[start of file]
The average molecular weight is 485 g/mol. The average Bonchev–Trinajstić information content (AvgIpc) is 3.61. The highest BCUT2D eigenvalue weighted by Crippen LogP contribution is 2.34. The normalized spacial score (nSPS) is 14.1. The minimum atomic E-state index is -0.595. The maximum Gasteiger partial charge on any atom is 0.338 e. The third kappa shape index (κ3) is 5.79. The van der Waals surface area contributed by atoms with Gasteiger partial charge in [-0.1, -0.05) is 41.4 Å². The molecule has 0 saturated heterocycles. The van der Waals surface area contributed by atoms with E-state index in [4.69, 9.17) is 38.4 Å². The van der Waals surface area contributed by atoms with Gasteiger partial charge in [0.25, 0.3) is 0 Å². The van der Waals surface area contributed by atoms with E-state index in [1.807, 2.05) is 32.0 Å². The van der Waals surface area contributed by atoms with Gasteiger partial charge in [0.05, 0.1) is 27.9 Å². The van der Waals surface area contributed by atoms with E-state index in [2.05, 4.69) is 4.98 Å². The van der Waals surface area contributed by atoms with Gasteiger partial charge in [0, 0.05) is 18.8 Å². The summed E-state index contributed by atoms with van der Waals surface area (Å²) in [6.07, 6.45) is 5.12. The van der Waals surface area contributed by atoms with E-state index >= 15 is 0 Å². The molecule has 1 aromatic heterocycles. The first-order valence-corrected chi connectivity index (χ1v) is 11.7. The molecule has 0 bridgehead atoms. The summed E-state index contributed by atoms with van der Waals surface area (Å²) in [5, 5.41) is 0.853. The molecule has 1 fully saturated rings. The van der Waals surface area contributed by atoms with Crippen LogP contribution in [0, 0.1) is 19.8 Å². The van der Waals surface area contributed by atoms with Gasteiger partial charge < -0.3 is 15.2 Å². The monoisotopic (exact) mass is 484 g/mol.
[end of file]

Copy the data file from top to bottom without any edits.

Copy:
The average molecular weight is 485 g/mol. The average Bonchev–Trinajstić information content (AvgIpc) is 3.61. The highest BCUT2D eigenvalue weighted by Crippen LogP contribution is 2.34. The normalized spacial score (nSPS) is 14.1. The minimum atomic E-state index is -0.595. The maximum Gasteiger partial charge on any atom is 0.338 e. The third kappa shape index (κ3) is 5.79. The van der Waals surface area contributed by atoms with Gasteiger partial charge in [-0.1, -0.05) is 41.4 Å². The molecule has 0 saturated heterocycles. The van der Waals surface area contributed by atoms with E-state index in [4.69, 9.17) is 38.4 Å². The van der Waals surface area contributed by atoms with Gasteiger partial charge in [0.25, 0.3) is 0 Å². The van der Waals surface area contributed by atoms with E-state index in [1.807, 2.05) is 32.0 Å². The van der Waals surface area contributed by atoms with Gasteiger partial charge in [0.05, 0.1) is 27.9 Å². The van der Waals surface area contributed by atoms with E-state index in [2.05, 4.69) is 4.98 Å². The van der Waals surface area contributed by atoms with Gasteiger partial charge in [0, 0.05) is 18.8 Å². The summed E-state index contributed by atoms with van der Waals surface area (Å²) in [6.07, 6.45) is 5.12. The van der Waals surface area contributed by atoms with E-state index >= 15 is 0 Å². The molecule has 1 aromatic heterocycles. The first-order valence-corrected chi connectivity index (χ1v) is 11.7. The molecule has 0 bridgehead atoms. The summed E-state index contributed by atoms with van der Waals surface area (Å²) in [5, 5.41) is 0.853. The molecule has 1 fully saturated rings. The van der Waals surface area contributed by atoms with Crippen LogP contribution in [0, 0.1) is 19.8 Å². The van der Waals surface area contributed by atoms with Gasteiger partial charge < -0.3 is 15.2 Å². The monoisotopic (exact) mass is 484 g/mol.